The first western film, The Great Train Robberty (1903). Filmed in November 1903 at Edison's New York studio, at Essex County Park in New Jersey, and along the Lackawanna railroad and released in December 1903, it was greatly influenced by the British film Daring Daylight Robbery (also 1903) and introduced American audiences to several new cinematic techniques, such as cross cutting, double exposure, camera movement and location shooting. It was directed by Edwin S Porter and stars Justus D. Barnes as the head bandit, G. M. Anderson as a slain passenger and a robber, Walter Cameron as the sheriff.

The American Western Film has recently passed its 100th birthday. The Great Train Robbery (1903), the first commercial feature film, was a huge hit in its day, and public fascination for the Western film hasn't stopped. It slows down at times, but it doesn't stop. Between 1926 and 1967, more than 3,600 Western feature films were made in America by major and independent studios. When television came in, hit westerns became a staple, with more than 600 Western series running from 1949 to the present. Today, films like Crossfire Trail and Monty Walsh are capturing huge audiences on television, and features like Open Range are succeeding, in spite of predictions to the contrary. Western television series, whether the mini-series type, like Lonesome Dove, or extended series like Doctor Quinn, Young Riders, and Deadwood have achieved startling numbers in the ratings, while Western features like Dances with Wolves, Unforgiven, Tombstone, The Horse Whisperer and Open Range have also produced considerable box-office success.

Western literature has always been a hit with readers around the world, and it still is. From the days of dime-novel pulp fiction, to Owen Wister's The Virginian, Louis L'Amour, to McMurtry's Lonesome Dove, and Cormac McCarthy's All the Pretty Horses, the Western setting and the cowboy theme has always proved popular, and is getting increasingly legitimate recognition as a fertile ground for creative writing.


John Wayne as singing cowboy Singin’ Sandy Saunders, the screen’s first singing cowboy, in Riders of Destiny (1933), the first of his 16 Westerns for the Monogram company. Co-starring Cecilia Parker, Yakima Canutt and George ‘Gabby’ Hayes,’ with Earl Dwire as bad guy Slip Morgan, the movie was produced, directed and written by Robert N. Bradbury. Length: 50 minutes.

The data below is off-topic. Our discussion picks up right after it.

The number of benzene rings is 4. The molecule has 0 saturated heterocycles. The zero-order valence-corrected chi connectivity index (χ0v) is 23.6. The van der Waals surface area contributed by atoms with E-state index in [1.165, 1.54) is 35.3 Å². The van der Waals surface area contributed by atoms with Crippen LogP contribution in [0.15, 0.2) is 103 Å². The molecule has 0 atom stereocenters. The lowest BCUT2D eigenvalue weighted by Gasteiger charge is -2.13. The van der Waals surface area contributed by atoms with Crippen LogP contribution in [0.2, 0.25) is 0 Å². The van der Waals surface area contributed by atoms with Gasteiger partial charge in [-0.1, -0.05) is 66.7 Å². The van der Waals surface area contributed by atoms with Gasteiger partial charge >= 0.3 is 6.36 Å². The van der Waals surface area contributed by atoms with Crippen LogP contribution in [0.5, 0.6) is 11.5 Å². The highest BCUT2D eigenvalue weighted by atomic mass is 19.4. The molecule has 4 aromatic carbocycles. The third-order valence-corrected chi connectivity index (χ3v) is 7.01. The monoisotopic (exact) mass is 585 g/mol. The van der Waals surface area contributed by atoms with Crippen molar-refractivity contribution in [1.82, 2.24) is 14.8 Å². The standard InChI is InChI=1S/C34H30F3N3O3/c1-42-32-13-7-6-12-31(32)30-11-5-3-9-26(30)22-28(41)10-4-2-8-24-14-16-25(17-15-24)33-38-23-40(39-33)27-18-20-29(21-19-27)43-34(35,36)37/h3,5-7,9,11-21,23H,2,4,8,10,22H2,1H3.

Western non-fiction is a rich motherlode of insight into the very concept of a frontier. Though a comprehensive bibliography of essential Western non-fiction has not been compiled, it's a subject that attracted great historians, presidents, adventurers, down-to-earth workers in the soil, and everyday frontier people. Teddy Roosevelt was inspired to tackle the subject in the 1880s, and he waxed eloquent. Yet, Western history is certainly not widely available to American History students, even in the universities of Western states.

murphThe overwhelming success of cowboy poetry has inspired many men and women of the range, across the nation, to write poetry about this lifestyle. Yet most academics dismiss it as insignificant, as beneath the serious attention of more sophisticated types who write, study and read "serious" poetry. Yet it's been around since the last half of the 19th century, and it's astounding how much of it is published and bought in the open marketplace of bookstores and specialty shops. From early masters like D.J. O'Malley, Badger Clark, Bruce Kiskaddon, Gail Gardner, Henry Herbert Knibbs, S. Omar Barket and Curley Fletcher-to latter-day craftsmen like Baxter Black, Waddie Mitchell, Wallace McRae, and Doc Mayer, the size of the movement, and the swiftness of its rise to popularity is astounding. Yet you don't hear about it much in the media. How can such a powerful movement be ignored so often?

Cowboy music is experiencing a widespread revival, closely related to the ascendancy of cowboy poetry. There are now hundreds of successful cowboy singers roaming the country. They're below the hip culture radar. Again, it's been around since the early post-Civil War era, and has always enjoyed popular success. From Jules Verne Allen, Jack Thorp, John I. White and Carl T. Sprague, to Gene Autry, Roy Rogers, and the Sons of the Pioneers, to Marty Robbins, to Don Edwards, and Red Steagall, the music of the cowboy is growing so fast it can't be denied. Yet when was the last time you saw anything about it in the media? "Country music" isn't interested. Nashville-based music executives pressure people to write almost anything besides a cowboy song or a song of the range.

Teddy Roosevelt was one of the first in the ranch country of North Dakota to reach wide audiences with entertaining and fascinating prose about ranch life in the West. In the 1880s, he wrote, "The moral tone of the cowcamp is rather high than otherwise." He goes on to describe the remarkable sense of decorum among them. Since Roosevelt was an outsider, no one liked him right away, but he eventually became the President by convincing them that he was one of them at heart. He praised the cowboy over and over again.

I am saying all of these things with an end in mind. The elitists of the world cannot ignore the cultural importance of all of the activity in the cowboy and Western cultures. The "culture vultures" are just that; they feed on the dead, not the living. They will try, because if they can, crush it, they may have some success. But the end, it will flourish.


Gunsmoke, starring James Arness, Milburn Stone, Amanda Blake and Dennis Weaver, in the half-hour episode ‘Odd Man Out,’ season 5, episode 167, aired November 21, 1959